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Description When an intense laser pulse propagates through a plasma (an ionized gas) the electrons in the plasma are pushed away from the front and back of the laser pulse to form a trailing plasma wave in much the same way that a moving boat creates a water wake. The electric fields in the plasma wave can be more than a thousand times larger than those used in conventional accelerators such as the LHC at CERN. Particles injected into the correct phase of the plasma wave can therefore be accelerated to energies of order 1 GeV in only a few tens of millimetres.

In this grant we demonstrated, for the first time, the generation of radiation in the soft X-ray region by passing laser-accelerated electrons though a magnetic undulator. We also developed new methods for measuring the very short electron pulses produced by the accelerator, and developed new theoretical models to describe the way these electrons could be used to drive a free-electron laser.
Exploitation Route If successful, this approach would immediately enable very compact sources of X-rays - either from the plasma accelerator itself, or via an external magnetic undulator. As techniques to control plasma accelerators are developed it can be expected that they could drive extremely compact free-electron lasers coherent (i.e. "laser-like") radiation at extreme ultraviolet wavelengths and, eventually, in the X-ray range. On a longer timescale, MP-LWFAs may provide efficient, high-repetition rate accelerator stages for compact particle colliders.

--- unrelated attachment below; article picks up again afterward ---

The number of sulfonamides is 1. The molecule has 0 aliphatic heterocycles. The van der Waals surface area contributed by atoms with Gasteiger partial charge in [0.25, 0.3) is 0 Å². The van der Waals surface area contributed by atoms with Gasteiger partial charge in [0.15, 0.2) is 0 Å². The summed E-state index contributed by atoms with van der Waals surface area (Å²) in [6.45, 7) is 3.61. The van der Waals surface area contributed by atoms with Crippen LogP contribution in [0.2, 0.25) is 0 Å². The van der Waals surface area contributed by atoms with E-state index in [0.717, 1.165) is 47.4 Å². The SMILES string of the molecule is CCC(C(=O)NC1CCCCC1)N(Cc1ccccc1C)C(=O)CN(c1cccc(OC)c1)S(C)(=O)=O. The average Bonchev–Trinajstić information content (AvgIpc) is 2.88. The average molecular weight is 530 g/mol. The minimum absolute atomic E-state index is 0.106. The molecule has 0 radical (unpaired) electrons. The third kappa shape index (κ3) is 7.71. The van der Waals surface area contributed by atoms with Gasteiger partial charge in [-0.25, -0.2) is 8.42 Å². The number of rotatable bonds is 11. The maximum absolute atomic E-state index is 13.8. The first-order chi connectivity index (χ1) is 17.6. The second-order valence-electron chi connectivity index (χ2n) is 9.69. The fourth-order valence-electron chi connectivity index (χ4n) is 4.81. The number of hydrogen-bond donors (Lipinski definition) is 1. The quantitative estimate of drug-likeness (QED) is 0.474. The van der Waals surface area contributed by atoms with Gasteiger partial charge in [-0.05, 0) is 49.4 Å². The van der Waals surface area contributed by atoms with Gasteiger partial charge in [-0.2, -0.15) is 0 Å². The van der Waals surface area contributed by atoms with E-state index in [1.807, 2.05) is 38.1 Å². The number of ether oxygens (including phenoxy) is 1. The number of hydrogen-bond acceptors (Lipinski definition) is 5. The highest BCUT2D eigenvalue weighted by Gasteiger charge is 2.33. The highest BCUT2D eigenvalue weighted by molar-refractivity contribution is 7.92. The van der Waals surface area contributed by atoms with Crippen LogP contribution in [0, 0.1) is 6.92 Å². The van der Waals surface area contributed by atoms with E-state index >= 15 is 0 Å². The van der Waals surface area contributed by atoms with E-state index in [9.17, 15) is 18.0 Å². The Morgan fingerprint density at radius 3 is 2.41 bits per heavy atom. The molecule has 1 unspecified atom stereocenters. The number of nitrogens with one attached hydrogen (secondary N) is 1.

Plasma accelerators would be sufficiently compact and cheap for use in university, hospital or industrial laboratories. Bringing into these labs research which is today restricted to national or international facilities would greatly increase the access to ultrafast imaging and probing techniques --- there is little doubt that success in this area could revolutionize work in many areas of the medical, biological and physical sciences. This in turn would benefit society through increased understanding of important chemical and biological processes and by better medical diagnostics. For example, new imaging methods have emerged at synchrotrons that enable much earlier diagnosis of serious diseases such as cancer, where earlier diagnosis translates directly into saving lives. There is in addition the possibility of using this technology to improve treatments by, for example, micro-beam radiation therapy.
Sectors Aerospace, Defence and Marine,Energy,Healthcare,Manufacturing, including Industrial Biotechology,Pharmaceuticals and Medical Biotechnology